At the same time, to learn how to work with persons of different abilities, Foreword has also accepted two students from a local SPED (special education) school to do their work attachment with us, every Monday and Tuesday morning. It can be trying at times because I’m filling in the shoes of a job coach, teacher and manager at the front-end, while managing HR, proposals for projects, coffee roasting schedules, and everything else that is needed at the back-end.

Things which are simple for us can be difficult for some people. For example, pouring milk from its bottle to the pitcher while monitoring the weighing scale for accuracy can be a difficult task because it involves coordinating motor skills and being attentive to the reading on the scale. The student can practise this the whole morning and get nowhere, and we experiment different ways of teaching.

Times at the café can be trying. Our trainee wants to learn how to froth milk and draw latte art, but we need him to start with housekeeping and other mundane stuffs which he may not be as interested and therefore do it half-heartedly. Behaviour checklists are in place and we use reinforcement techniques to encourage good behaviours.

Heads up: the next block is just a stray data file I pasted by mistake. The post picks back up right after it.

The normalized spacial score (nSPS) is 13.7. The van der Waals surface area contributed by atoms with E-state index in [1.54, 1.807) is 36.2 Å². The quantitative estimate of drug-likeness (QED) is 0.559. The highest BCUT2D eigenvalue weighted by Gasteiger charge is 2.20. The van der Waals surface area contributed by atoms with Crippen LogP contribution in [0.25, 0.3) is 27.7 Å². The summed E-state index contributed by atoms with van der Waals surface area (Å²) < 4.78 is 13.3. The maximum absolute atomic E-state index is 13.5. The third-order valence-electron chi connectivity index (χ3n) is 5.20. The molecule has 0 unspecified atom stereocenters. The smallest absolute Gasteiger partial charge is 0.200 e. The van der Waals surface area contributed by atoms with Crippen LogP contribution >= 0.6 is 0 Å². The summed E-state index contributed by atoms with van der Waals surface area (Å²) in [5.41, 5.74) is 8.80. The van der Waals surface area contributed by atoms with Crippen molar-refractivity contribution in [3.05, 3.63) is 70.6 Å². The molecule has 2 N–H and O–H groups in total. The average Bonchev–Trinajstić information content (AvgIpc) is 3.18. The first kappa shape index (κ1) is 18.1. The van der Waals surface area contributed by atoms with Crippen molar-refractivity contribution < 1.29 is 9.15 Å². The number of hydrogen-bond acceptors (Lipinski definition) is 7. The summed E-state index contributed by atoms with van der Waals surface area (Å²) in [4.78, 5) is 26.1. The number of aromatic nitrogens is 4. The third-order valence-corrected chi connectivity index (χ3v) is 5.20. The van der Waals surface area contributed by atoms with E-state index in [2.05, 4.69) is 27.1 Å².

STOP AT 240g! How hard can that be?

But there are silver linings.

Last week, the student from the SPED school left the café after a distressing training session of pouring water into milk jugs as practice. She was teary in her eyes halfway through training. Today, her first pour with the actual milk bottle was within the desired range we have been trying to get her to achieve! The student understood that actual milk is precious and she paid extra attention and care to it.